Crooked Finger (crookedfingers) wrote,
Crooked Finger

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he inflicts wounds inwardly

I mentioned earlier that I have been reading off and on a book I read awhile back titled, Gregory the Great On the Song of Songs Translated and Introduction by Mark DelCogliance. I got out this book once again because I recently found out that a new translation of Gregory the Great's work "Moral Reflections On The Book Of Job" Volume 1 (Introduction And Books 1-5) Translated by Brian Kemp OCSO Introduction by Mark DelCogliano is being published Fall 2014 by Cistercian Publications.

I collect commentaries on The Book of Job and books on Job. I already pre-ordered this book "Moral Reflections On The Book Of Job" Volume 1 by Gregory the Great.

The book Gregory the Great On the Song of Songs is described on the back cover as being "all that Gregory had to say on the Song of Songs: his Exposition on the Song of Songs, the florilegia complied by Paterius (Gregory's secretary) and the Venerable Bede, and William of Saint Thierry's Excerpts from the Books of blessed Gregory on the Song of Songs."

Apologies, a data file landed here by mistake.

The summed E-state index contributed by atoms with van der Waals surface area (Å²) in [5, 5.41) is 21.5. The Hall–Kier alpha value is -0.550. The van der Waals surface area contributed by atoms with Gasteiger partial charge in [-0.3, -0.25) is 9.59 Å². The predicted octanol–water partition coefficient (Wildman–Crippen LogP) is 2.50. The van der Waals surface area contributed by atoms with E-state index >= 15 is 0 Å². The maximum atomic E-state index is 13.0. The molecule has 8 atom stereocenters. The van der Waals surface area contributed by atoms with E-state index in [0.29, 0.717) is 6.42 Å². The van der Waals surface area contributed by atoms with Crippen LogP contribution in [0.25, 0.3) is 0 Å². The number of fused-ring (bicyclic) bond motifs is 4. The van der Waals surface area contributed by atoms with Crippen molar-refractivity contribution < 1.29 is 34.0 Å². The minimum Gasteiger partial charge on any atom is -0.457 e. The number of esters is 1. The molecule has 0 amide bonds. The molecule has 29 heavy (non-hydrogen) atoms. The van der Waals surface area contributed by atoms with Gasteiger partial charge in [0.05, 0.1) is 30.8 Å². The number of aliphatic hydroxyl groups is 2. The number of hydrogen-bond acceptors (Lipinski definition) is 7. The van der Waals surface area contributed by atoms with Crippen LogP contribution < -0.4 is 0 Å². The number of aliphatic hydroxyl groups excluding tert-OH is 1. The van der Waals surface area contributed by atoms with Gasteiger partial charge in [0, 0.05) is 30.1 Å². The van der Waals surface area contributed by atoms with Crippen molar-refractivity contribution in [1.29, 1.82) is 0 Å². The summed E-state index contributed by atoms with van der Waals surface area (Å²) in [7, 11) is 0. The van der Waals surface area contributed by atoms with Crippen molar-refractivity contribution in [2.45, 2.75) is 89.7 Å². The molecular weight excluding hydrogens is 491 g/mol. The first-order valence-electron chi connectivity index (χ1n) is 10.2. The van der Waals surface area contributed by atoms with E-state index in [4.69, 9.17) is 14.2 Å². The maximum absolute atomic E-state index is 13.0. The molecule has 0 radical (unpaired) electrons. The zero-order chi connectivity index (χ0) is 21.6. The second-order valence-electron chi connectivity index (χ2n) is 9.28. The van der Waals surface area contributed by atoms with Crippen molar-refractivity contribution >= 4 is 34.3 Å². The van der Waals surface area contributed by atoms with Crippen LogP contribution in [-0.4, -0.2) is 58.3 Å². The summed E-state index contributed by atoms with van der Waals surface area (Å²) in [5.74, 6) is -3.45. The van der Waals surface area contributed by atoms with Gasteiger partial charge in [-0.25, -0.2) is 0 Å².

Last year I read "The Venerable Bede On the Song of Songs and Selected Writings" [The Classics Of Western Spirituality].

I will quote something I read the other day in the book Gregory the Great On the Song of Songs that has been on my mind.

"Song 2:5b (LXX). I have been wounded by love.
W15. In two ways Almighty God wounds those whom he is concerned to restore to health. Sometimes he whips them outwardly on the flesh in order to cure the poison of sins. Sometimes, even if the outward blows seem to have stopped, he inflicts wounds inwardly because he strikes the hardness of our mind with desire for him. Yet by striking he heals because, when we have been pierced by the spear of fear for him, he recalls us to an upright frame of mind. For our hearts are sickly when stricken with no love for God, when unmindful of the woefulness of our pilgrimage, when apathetic with hardly and feeling at all toward the weakness of our neighbor. But they are wounded that they may be healed because God strikes unfeeling minds with the darts of love for him and soon makes them full of feeling through the burning heat of charity. Hence here the Bride says: I have been wounded by love. For the soul that is sickly and in the state of this exile lies prostrate in blind security has neither seen God nor sought to see him. But when she is struck by the darts of his love, she is 'wounded' in her innermost recesses with tender devotion, burns with desire for contemplation, and marvelously is restored to life through her wound, though one she lay dead in health. She yearns, she pants, and she desires to see him whom she fled." pg. 197 Gregory the Great

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